New group aims to improve care for preterm babies
5 December 2022
Equitable care for mothers and babies at risk of preterm birth is the aim of new alliance of healthcare providers and consumers.
A collective of health providers and consumers aiming to improve care for mothers and babies at risk of preterm birth is launching.
In Aotearoa New Zealand, around 4500 births per year (7.9%) are preterm, before 37 weeks of gestation. Preterm birth is a leading cause of perinatal death and may also be associated with lifelong disability, and poor health and wellbeing.
“The main driver for the collaborative is the differences we see in care and outcomes for mothers and their babies born preterm across Aotearoa,” says Associate Professor Katie Groom from the University of Auckland’s Liggins Institute.
These differences continue to be reported annually by the Perinatal and Maternal Mortality Review Committee, Dr Groom says.
“At an initial meeting, health sector and community providers realised we shared a strong desire to improve that care, and the systems that support it, in an equitable way.”
After several years of preparatory work, ‘The Carosika Collaborative – Taonga Tuku Iho’ is celebrating its official launch at its first education event on 8 December 2022, which will be followed by a stakeholder consultation hui on 9 December, both in south Auckland.
The name ‘Carosika’ was gifted to the group by Tina Allen-Mokaraka and Tasi Wilson in memory of their daughter, Carosika, who was born unexpectedly early on 9 August 2014 at almost 24 weeks’ gestation. She passed away shortly after birth. Her name sits alongside ‘Taonga Tuku Iho’, also gifted by Tina and Tasi’s whānau, to represent the treasure of her legacy and that of other preterm babies.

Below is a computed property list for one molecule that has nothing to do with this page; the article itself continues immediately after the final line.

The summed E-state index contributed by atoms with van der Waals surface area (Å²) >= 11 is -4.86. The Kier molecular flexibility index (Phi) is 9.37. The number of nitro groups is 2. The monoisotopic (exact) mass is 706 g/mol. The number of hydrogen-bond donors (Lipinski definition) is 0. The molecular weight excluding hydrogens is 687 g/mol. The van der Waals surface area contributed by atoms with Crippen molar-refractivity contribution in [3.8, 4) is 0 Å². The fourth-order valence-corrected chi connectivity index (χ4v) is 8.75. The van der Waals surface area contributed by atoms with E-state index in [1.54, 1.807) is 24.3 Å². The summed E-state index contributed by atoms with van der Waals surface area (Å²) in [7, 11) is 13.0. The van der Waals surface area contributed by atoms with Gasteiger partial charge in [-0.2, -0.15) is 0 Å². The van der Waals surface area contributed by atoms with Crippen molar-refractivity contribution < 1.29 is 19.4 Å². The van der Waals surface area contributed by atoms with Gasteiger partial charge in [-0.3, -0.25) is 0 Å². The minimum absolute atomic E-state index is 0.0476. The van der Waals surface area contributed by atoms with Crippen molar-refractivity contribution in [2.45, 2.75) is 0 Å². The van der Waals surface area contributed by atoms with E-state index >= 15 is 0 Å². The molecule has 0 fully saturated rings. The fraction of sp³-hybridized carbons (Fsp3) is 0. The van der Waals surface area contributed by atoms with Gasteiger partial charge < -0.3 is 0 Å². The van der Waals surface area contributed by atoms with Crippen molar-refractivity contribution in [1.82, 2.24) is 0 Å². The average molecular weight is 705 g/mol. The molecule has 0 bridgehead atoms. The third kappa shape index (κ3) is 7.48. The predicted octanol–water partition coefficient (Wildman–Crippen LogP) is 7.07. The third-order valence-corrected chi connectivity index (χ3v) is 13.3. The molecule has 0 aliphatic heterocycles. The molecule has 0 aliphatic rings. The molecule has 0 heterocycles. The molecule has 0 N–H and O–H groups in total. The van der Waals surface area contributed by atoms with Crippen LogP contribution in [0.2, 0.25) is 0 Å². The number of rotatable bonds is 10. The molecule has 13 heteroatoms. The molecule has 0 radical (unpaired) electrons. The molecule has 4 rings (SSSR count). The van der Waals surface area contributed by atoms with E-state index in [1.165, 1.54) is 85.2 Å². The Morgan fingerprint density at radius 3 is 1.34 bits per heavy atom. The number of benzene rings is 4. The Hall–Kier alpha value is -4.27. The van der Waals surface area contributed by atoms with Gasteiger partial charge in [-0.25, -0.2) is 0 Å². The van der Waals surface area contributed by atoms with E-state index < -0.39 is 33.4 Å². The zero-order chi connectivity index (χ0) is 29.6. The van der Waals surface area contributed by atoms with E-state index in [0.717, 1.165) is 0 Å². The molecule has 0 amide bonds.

Tina and Tasi became involved after hearing about other preterm babies and research-based interventions that had helped them to survive. While Dr Groom was able to reassure the couple about the decisions they made, they want to ensure other families and whānau at risk of preterm birth have the right pregnancy care.
Data from 2020 show that, while the total rate of preterm birth in New Zealand is 7.9 percent, it differs by ethnic groupings:
- 9 percent for Māori
- 8.1 percent for Pacific
- 8.8 percent for Indian
- 7.3 percent for Asian (excluding Indian)
- 7.1 percent for European.
There are also differences by region from 5.6 percent to 13.1 percent across the former district health board areas.
“We have set ourselves a target of a 20 percent reduction in preterm birth over the next five years, but our commitment is really to equity,” Dr Groom says. “So, to achieve a reduction in preterm birth from 7.9 percent to 6.3 percent for all, we will need to achieve a 30 percent reduction for whānau Māori.”
Other key markers of success will be the proportion of women who book for pregnancy care in the first 12 weeks of pregnacy and how many mothers receive corticosteroid treatment before a preterm birth to assist with babies’ lung development.
There are a number of ways in which the Carosika Collaborative will aim to achieve these goals including education for women and whānau and their healthcare professionals, as well as the development of a best practice guide to support nationally consistent care.
“Our work to develop a best practice guide is funded by the Health Research Council of New Zealand. Through this research we will work with women, whānau and health professionals across Aotearoa to better understand their enablers and barriers to care and develop the resources and tools that support improved and more consistent care,” Dr Groom says.
Similar alliances have been formed in the UK and Australia aiming to reduce the rate of preterm births and are government funded.
The Carosika Collaborative will require ongoing support to achieve its goals.
The main aim of the Carosika Collaborative is that, whoever you are and wherever you live in Aotearoa, you and your baby have the same opportunity for the best care and outcomes for preterm birth.
Liggins and FMHS media adviser Jodi Yeats
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